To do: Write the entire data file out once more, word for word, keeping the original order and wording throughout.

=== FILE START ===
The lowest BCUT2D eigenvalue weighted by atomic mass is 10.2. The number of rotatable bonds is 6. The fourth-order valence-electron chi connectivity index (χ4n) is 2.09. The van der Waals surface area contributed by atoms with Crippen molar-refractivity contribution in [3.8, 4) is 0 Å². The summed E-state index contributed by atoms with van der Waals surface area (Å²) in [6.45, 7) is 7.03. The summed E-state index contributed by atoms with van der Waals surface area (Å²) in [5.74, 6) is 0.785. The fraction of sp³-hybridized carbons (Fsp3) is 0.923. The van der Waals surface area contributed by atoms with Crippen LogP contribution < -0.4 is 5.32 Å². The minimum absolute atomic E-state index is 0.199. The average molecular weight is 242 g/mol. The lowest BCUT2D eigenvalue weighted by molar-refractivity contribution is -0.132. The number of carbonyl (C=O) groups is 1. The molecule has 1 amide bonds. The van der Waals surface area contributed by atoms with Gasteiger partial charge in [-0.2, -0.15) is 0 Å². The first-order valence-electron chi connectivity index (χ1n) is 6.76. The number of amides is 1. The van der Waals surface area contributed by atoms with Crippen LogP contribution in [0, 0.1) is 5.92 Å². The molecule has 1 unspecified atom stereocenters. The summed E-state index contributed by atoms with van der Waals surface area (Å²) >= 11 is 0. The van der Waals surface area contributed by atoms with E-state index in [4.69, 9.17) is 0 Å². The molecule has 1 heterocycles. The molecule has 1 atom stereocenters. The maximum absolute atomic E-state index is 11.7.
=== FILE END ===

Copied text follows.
The lowest BCUT2D eigenvalue weighted by atomic mass is 10.2. The number of rotatable bonds is 6. The fourth-order valence-electron chi connectivity index (χ4n) is 2.09. The van der Waals surface area contributed by atoms with Crippen molar-refractivity contribution in [3.8, 4) is 0 Å². The summed E-state index contributed by atoms with van der Waals surface area (Å²) in [6.45, 7) is 7.03. The summed E-state index contributed by atoms with van der Waals surface area (Å²) in [5.74, 6) is 0.785. The fraction of sp³-hybridized carbons (Fsp3) is 0.923. The van der Waals surface area contributed by atoms with Crippen LogP contribution < -0.4 is 5.32 Å². The minimum absolute atomic E-state index is 0.199. The average molecular weight is 242 g/mol. The lowest BCUT2D eigenvalue weighted by molar-refractivity contribution is -0.132. The number of carbonyl (C=O) groups is 1. The molecule has 1 amide bonds. The van der Waals surface area contributed by atoms with Gasteiger partial charge in [-0.2, -0.15) is 0 Å². The first-order valence-electron chi connectivity index (χ1n) is 6.76. The number of amides is 1. The van der Waals surface area contributed by atoms with Crippen LogP contribution in [0, 0.1) is 5.92 Å². The molecule has 1 unspecified atom stereocenters. The summed E-state index contributed by atoms with van der Waals surface area (Å²) >= 11 is 0. The van der Waals surface area contributed by atoms with E-state index in [4.69, 9.17) is 0 Å². The molecule has 1 heterocycles. The molecule has 1 atom stereocenters. The maximum absolute atomic E-state index is 11.7.